• What a great post! Anyone truly scared should look at the romance genre. How many ways can a Regency romance be told? Evidently, a lot:) we need to learn as writers to trust ourselves. Thanks for the insight. Most appreciated.

  • David, you can take my comment on conception and execution of originality and run with it. Have fun!

    Coincidentally, the online critique site I’m a member of had something up for “quote of the day” yesterday (and I don’t remember which author they attributed it to) that went along the lines of “good writers borrow, great writers steal.” For you purists out there, he didn’t mean *plagiarize*, but all these comments to your post show that the issue is always a relevant one. The great writers know how to take those two layers of plain chocolate cake and add an unexpected filling that complements the chocolate, and top it off with something else brand new. And then add those trick candles that re-light when you blow them out.

    (and I’d so love comment preview too)

  • Daniel, welcome to Magical Words. Your first point is a good one, and I think it translates well to fiction — upon learning that she has been scooped, an author has to decide what elements of her story are most integral, and most original. I think your second point has merit, too, although I think that authors of genre fiction don’t want to see their work as overly formulaic or reliant on tropes of their specific area. I know that you did not mean to imply anything pejorative, but genre fiction has long been ghettoized in literary circles, and I think that it would be easy for some to see in your second point a slippery slope toward that sort of thinking. Interesting comments, which both merit more exploration. Thanks!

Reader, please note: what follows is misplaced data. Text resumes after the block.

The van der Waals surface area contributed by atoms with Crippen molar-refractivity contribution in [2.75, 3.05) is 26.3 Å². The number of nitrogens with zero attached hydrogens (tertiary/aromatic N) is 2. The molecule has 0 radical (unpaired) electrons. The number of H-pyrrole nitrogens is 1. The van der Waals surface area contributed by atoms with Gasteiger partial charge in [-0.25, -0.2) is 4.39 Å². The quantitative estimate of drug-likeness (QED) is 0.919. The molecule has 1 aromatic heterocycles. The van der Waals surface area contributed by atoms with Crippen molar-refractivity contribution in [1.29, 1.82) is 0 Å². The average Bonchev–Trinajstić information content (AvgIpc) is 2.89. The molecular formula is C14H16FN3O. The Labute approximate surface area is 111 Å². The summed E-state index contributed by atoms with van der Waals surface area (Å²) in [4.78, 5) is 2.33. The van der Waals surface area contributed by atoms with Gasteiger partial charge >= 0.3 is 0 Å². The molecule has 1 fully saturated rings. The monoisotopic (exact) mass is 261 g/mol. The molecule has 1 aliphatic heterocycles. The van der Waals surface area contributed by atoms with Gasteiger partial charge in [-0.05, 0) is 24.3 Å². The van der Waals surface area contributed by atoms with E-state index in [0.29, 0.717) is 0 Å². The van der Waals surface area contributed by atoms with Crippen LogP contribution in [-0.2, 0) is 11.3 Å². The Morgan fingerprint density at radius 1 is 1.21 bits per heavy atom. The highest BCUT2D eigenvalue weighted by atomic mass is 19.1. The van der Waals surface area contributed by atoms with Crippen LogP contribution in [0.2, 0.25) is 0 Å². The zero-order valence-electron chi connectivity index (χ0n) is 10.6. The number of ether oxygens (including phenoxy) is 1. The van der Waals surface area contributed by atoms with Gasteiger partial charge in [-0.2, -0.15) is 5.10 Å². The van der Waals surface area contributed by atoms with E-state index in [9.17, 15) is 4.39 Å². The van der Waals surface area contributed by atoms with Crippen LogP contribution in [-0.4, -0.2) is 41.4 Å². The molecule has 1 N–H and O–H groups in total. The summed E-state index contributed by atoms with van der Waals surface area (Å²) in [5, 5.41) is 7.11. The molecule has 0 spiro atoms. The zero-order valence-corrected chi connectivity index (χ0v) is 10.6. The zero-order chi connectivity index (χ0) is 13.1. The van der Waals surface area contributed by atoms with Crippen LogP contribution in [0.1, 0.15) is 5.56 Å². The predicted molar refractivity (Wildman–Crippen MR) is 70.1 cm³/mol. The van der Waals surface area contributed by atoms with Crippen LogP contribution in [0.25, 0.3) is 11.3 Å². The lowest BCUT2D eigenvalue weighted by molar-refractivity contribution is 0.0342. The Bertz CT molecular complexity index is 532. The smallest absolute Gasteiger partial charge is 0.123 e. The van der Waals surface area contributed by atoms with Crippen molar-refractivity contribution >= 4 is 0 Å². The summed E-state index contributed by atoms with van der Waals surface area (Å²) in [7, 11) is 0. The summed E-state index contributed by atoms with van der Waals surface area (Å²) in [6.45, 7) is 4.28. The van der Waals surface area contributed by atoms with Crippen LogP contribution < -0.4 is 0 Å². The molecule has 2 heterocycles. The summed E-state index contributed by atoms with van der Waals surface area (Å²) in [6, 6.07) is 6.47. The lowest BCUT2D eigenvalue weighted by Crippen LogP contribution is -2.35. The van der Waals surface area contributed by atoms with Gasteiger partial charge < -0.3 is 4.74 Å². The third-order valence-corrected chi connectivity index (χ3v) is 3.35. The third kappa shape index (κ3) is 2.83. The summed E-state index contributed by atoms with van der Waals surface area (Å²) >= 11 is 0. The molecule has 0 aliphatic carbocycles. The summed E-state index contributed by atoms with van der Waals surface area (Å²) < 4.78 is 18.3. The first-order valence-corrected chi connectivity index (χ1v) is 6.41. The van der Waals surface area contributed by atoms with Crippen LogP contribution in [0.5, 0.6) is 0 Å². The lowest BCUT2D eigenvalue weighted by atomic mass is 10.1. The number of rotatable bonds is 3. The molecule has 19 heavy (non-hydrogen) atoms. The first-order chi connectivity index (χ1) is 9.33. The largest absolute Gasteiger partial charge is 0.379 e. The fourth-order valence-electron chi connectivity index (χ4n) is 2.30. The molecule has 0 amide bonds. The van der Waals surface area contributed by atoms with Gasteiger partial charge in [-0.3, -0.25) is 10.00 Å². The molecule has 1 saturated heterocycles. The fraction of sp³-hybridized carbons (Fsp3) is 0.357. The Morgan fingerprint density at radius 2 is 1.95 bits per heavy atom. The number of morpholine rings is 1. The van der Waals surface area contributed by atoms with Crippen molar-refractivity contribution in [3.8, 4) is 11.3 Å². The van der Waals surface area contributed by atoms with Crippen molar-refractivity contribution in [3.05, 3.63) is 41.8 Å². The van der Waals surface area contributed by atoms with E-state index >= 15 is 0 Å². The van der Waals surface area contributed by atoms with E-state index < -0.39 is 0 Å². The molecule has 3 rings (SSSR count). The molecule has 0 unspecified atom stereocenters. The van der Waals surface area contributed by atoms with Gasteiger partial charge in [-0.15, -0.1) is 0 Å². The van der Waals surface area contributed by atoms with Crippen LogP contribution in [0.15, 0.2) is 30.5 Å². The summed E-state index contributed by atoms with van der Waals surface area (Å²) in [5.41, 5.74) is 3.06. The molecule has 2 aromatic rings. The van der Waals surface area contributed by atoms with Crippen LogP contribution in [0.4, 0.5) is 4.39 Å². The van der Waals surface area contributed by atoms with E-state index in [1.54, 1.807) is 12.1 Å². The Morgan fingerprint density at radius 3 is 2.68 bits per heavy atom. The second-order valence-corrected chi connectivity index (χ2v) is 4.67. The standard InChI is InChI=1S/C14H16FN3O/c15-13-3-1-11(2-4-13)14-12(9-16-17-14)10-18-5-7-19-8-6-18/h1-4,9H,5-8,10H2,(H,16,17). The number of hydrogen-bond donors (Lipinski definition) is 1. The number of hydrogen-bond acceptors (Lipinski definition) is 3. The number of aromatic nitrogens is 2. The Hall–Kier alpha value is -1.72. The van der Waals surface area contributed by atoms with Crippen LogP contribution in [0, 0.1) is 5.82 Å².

John, yes, fairy tales are very big right now, not only on TV, but also in movie theaters (SNOW WHITE AND THE HUNTSMAN and MIRROR,MIRROR) and in books (Alethea Kontis’s ENCHANTED, the books of Sarah Beth Durst, and more). Ideas really do come in clusters. And I do think that you’re right about the mixing of different elements being a key to distinguishing new works from what’s come before.

    Lillian, thank you. Your point about romances is spot on.

    Owllady, thanks! I like the cake analogy, though now I’m hungry. And I will see about comment preview!

  • quillet

    @ David, lol! I knew you knew he doesn’t really have hairy feet, I was only teasing! Hence the winky face, but I guess that didn’t read. It was more a comment on the idea that poor Elijah Wood (yeah right, he’s not poor he’s lucky!) will always be Frodo no matter what else he does, even retroactively. So…it wasn’t you who failed to be funny, it was me. 😀

    I’m loving the discussion on this post. As someone who loves Regency romances as well as fantasy, I would have to say that fantasy tends to be a lot more varied, ideas-wise. The Regency stuff (this is just for me personally) is comfort food because I always know what to expect from it — but fantasy, when done well, challenges me to think more. That happens even when the same ideas show up in different people’s books, because every author will treat the ideas differently. Thus it becomes almost a discussion…

  • TwilightHero